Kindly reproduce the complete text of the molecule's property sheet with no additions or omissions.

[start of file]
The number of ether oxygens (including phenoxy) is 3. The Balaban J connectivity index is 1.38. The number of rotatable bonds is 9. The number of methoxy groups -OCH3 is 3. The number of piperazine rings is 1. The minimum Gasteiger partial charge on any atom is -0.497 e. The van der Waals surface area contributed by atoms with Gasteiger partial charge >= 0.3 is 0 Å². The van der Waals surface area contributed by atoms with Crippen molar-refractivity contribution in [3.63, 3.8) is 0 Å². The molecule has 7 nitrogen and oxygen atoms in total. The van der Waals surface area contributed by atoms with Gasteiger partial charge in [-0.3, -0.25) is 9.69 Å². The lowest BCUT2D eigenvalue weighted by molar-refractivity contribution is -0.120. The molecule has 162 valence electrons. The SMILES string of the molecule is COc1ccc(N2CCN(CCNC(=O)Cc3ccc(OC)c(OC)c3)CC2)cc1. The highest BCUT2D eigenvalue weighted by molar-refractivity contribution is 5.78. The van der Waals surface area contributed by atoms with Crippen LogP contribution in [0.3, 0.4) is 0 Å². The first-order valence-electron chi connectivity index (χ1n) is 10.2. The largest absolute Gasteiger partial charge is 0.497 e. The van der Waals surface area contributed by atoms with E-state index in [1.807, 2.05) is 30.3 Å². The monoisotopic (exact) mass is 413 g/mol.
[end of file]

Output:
The number of ether oxygens (including phenoxy) is 3. The Balaban J connectivity index is 1.38. The number of rotatable bonds is 9. The number of methoxy groups -OCH3 is 3. The number of piperazine rings is 1. The minimum Gasteiger partial charge on any atom is -0.497 e. The van der Waals surface area contributed by atoms with Gasteiger partial charge >= 0.3 is 0 Å². The van der Waals surface area contributed by atoms with Crippen molar-refractivity contribution in [3.63, 3.8) is 0 Å². The molecule has 7 nitrogen and oxygen atoms in total. The van der Waals surface area contributed by atoms with Gasteiger partial charge in [-0.3, -0.25) is 9.69 Å². The lowest BCUT2D eigenvalue weighted by molar-refractivity contribution is -0.120. The molecule has 162 valence electrons. The SMILES string of the molecule is COc1ccc(N2CCN(CCNC(=O)Cc3ccc(OC)c(OC)c3)CC2)cc1. The highest BCUT2D eigenvalue weighted by molar-refractivity contribution is 5.78. The van der Waals surface area contributed by atoms with Crippen LogP contribution in [0.3, 0.4) is 0 Å². The first-order valence-electron chi connectivity index (χ1n) is 10.2. The largest absolute Gasteiger partial charge is 0.497 e. The van der Waals surface area contributed by atoms with E-state index in [1.807, 2.05) is 30.3 Å². The monoisotopic (exact) mass is 413 g/mol.